LF: Do you see your sister Amy a lot?
DS: Not so much because I don't live in New York. I see her when I visit and she comes here sometimes. That's the only thing I miss about the U.S., my family and friends.
LF: Do you two ever do something to take the other aback?
DS: Amy does that to me more than I do to her. We were in Paris and I was pointing out that you always see American couples fighting in the street. They're on vacation together and just snap, they can't take it anymore. Generally they don't spend much time together and often they feel threatened, don't speak the language and only have one another to depend on and they snap and I hear fights all the time on the street outside my apartment. I pointed this out to Amy and then Amy and I were in a crowded place and she turned to me and yelled 'this is my vacation too, can we please just try to have a good time???' I thought damn, that's what I get for pointing things out to her. Back in your face.
LF: How much embellishment did you add to the stories in Dress Your Family?
DS: Not much.
LF: Is your mother that out of control and overdramatic?
DS: I don't think so much in this book as in earlier books. There's a story about wanting a beach house and I think if I had written about that earlier I would have given my mother certain heightened vocabulary. We're trying to think of a name of this beach house and she says 'everybody likes Sandpipers, right?' which is not a funny thing to say. There's something so normal and naked about it, it makes it real in a way that sort of an invented smartass comment wouldn't.
LF: Have any of your stories gotten you into trouble with your family or others?
DS: I always let members of my family read a story before its published.
LF: Are you afraid at of that psychotic neighbor child from 'The Girl Next Door' discovering your story about her?
I don't worry about her because I don't think she grew up to be much of a reader (laughs). I was somewhere in New York State a few years ago signing books and a woman came up and said 'remember me?' Which is my nightmare, anyone saying 'remember me?' I couldn't place her.
LF: Who was she?
DS: I had gone to a nudist colony and written about a woman there who had just one nipple. It took me a long time to notice that because I'd been there for a week and you stop noticing other people's nudity after a week. I thought something was different about her and then I realized she just had one nipple. The other had been removed and was very neatly stitched up. So she says 'I'm the one with one nipple.' And I said 'oh boy, it's so good to see you again,' and she was perfectly nice. She didn't mind—I didn't write that it was grotesque to have one nipple. The way I had written about it was just in terms of how if it'd been my first day I would have noticed immediately. Anyway, it was a close call because she could've been angry with me. And one of the reasons I didn't finish that story about the man who was arrested for child molestation is I didn't think he was a huge reader either, but the people across the street from me, when the books are translated into French, would've asked for a copy and it would feel wrong somehow. If you moved the story to London, there are lots of child molesters in London. There's only one in this village of 12 houses so I think that had something to do with why I was unable to finish it.
LF: So he should move to London because then you'd be good to go.
D: (laughs) He doesn't want to—he has a steel plate in his head and when he was in prison he got a hip replacement so he gets a 75 percent discount on all train travel, but only in France. The person he travels with gets a 75 percent discount, too, and he proposed we go on a trip together. He just wanted to hop on a train and go to the south of France.
LF: How sweet!
DS: Yeah, but at the same time, like what you said about getting into trouble, I think 'oh, a train trip with a child molester!' I would feel so nervous. If he wasn't in my sight I'd wonder what he was up to. I would feel responsible if anything horrible happened—'I knew what he was and brought him to your town.'
LF: How is Hugh? There's a lot of him in this book—far more than in Talk Pretty.
DS: He's fine. Yeah, I guess you're right. He is in this book more than the last one. I just exploited my family to death so now I'm moving onto his family.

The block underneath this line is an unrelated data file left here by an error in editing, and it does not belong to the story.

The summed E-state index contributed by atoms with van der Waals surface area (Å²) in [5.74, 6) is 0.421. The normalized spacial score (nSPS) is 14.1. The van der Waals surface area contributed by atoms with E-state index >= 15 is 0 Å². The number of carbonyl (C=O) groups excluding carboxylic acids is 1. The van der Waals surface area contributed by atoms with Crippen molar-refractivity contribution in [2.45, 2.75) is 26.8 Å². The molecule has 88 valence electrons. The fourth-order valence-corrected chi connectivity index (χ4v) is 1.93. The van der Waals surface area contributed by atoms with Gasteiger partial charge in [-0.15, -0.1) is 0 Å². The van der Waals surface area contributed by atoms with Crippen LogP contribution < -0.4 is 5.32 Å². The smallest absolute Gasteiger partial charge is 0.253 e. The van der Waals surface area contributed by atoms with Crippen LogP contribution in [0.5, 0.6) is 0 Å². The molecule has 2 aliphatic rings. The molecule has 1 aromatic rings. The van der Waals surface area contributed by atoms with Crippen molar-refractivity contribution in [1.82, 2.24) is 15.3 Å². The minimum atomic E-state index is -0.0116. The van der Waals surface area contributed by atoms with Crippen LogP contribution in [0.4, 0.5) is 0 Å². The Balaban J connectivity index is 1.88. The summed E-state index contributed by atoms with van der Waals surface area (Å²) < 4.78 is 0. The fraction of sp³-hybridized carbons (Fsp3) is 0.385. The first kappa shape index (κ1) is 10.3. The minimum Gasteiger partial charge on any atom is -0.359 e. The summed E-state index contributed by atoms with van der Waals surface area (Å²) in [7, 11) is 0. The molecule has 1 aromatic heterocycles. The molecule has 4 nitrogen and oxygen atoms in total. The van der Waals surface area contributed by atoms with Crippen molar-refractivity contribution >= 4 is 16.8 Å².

LF: Any recent favorite letters?
DS: There was a teacher somewhere in a small town in Illinois and he had his students read one of my books and then they had to write letters [about it to me]. He sent me all of the letters the students wrote. Most are very nice, the sort of letters where you can tell they're high school students and it's just a job and they mention they like this and that. But here's my favorite. (finds the letter) 'Dear Mr. Sedaris. We read your book. Although not very interesting they brought lots of joy into my life due to all the pointless stories. I wondered to myself after reading Me Talk Pretty, what were you thinking about when you began writing because some of the stories seemed quite retarded to me and to my close friends. Somebody who writes stories like that and puts them into a book seems to have way too much time and money in his hands. Maybe you should stop writing stupid stories about your family and go out and get a real job like everybody else.' 'Signed, Jason Schmidt.' I love that the teacher included that! That he didn't say 'I'm not going to send that because that's unpleasant.'
LF: Don't cut off the crusts! Flattering that you're part of some teachers' curriculums, isn't it?
DS: It sort of troubles me. Stories are anthologized more and more in high school, writing, and college textbooks. Usually with notes at the bottom that say 'notice how he does this and this, what does this make you think of or can you think of three examples of ... .' I hate the thought of anybody having to read what I wrote or write a paper on it, because that takes all the fun out of it. And [students] send me their papers sometimes and it just breaks my heart because they'll talk about 'this is a symbol of such and such,' and I wasn't thinking anything when I wrote the story. I wasn't thinking 'this is a metaphor for man's inhumanity against man.'
LF: Would you like to write regularly for one of the numerous London newspapers?
DS: They use a bit of a term I hadn't heard in the USA before. Because it often seems everyone in England has a newspaper column, there's a term, gynocolumnist, which is a female columnist who writes about anything that comes out of her, basically. 'I'm having my period' or 'I got Chlamydia.' Or 'do you ever notice how when you're breast feeding it's embarrassing when the milk drips onto your blouse.' That's a gynocolumnist. And there's something about a newspaper column, I think that's got to be the most difficult thing in the world. I can't imagine a daily, even a weekly newspaper column, especially when it's something that's supposed to be funny. It gets so forced. At least here you don't have the language restrictions [like you would] in a daily paper in the USA. In the Guardian you can say fuck, pussy, whatever you want.